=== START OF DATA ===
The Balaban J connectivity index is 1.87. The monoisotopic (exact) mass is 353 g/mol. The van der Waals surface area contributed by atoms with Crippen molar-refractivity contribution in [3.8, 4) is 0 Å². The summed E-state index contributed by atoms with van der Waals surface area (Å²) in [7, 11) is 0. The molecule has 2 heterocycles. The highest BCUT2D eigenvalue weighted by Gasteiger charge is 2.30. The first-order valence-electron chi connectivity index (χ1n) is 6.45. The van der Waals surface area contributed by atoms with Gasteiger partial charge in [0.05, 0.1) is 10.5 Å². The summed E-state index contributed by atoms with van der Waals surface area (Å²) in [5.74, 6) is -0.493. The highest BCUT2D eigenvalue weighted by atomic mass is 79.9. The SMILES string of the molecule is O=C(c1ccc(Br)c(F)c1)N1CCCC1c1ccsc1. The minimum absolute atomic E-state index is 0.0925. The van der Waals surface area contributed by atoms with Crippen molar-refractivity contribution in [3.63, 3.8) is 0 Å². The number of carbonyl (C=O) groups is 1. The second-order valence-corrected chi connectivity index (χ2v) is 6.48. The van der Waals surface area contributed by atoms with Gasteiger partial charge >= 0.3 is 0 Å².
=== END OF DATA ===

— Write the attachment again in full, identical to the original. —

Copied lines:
The Balaban J connectivity index is 1.87. The monoisotopic (exact) mass is 353 g/mol. The van der Waals surface area contributed by atoms with Crippen molar-refractivity contribution in [3.8, 4) is 0 Å². The summed E-state index contributed by atoms with van der Waals surface area (Å²) in [7, 11) is 0. The molecule has 2 heterocycles. The highest BCUT2D eigenvalue weighted by Gasteiger charge is 2.30. The first-order valence-electron chi connectivity index (χ1n) is 6.45. The van der Waals surface area contributed by atoms with Gasteiger partial charge in [0.05, 0.1) is 10.5 Å². The summed E-state index contributed by atoms with van der Waals surface area (Å²) in [5.74, 6) is -0.493. The highest BCUT2D eigenvalue weighted by atomic mass is 79.9. The SMILES string of the molecule is O=C(c1ccc(Br)c(F)c1)N1CCCC1c1ccsc1. The minimum absolute atomic E-state index is 0.0925. The van der Waals surface area contributed by atoms with Crippen molar-refractivity contribution in [3.63, 3.8) is 0 Å². The number of carbonyl (C=O) groups is 1. The second-order valence-corrected chi connectivity index (χ2v) is 6.48. The van der Waals surface area contributed by atoms with Gasteiger partial charge >= 0.3 is 0 Å².